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than his. Still, once I began I was sorry to leave off, and should not have done so if I could have kept my eyes open or my attention from wandering. I am printing them just as they stand, those that I read that night, at least. Here they are:―

No. 1. 211 Queen Anne's Gate, S.W.,
January 29th, 1902.

Dear Sirs:—

Would you care to publish a book by me on Staffordshire Pottery? What I have in my mind is a limited édition de luxe, illustrated in colours, highly priced. I may say I have a collection which I believe to be unique, if not complete, upon which I propose to draw largely. Of course the matter would have to be discussed both from your point of view and, mine. This is merely to ask if you are open.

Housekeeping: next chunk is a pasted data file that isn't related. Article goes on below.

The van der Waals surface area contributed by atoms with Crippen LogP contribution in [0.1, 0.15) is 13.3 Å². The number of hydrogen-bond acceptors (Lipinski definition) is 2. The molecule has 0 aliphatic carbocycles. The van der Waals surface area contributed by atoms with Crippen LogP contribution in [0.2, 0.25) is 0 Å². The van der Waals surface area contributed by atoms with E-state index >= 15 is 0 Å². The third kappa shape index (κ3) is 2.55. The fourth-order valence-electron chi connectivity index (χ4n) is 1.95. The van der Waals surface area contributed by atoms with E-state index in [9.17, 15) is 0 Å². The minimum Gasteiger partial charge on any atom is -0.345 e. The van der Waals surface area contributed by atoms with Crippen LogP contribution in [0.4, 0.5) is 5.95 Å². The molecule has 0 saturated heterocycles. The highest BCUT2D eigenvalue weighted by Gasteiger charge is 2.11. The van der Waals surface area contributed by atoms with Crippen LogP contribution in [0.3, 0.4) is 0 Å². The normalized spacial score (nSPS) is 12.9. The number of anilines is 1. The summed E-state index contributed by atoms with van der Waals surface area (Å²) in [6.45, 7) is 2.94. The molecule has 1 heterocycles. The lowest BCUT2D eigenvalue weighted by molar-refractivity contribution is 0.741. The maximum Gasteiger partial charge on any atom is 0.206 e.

My name is probably not unknown to you, or rather my pseudonym.

The critics have been kind to my novels, and I see no reason why they should be less so to a monograph on a subject I thoroughly understand. Although perhaps that will be hard for them to forgive. For it will be reviewed, if at all, by critics less well informed.

Yours sincerely,

Margaret Capel ("Simon Dare").
Author of "The Immoralists,"
"Love and the Lutist," etc.
Messrs. Stanton & Co.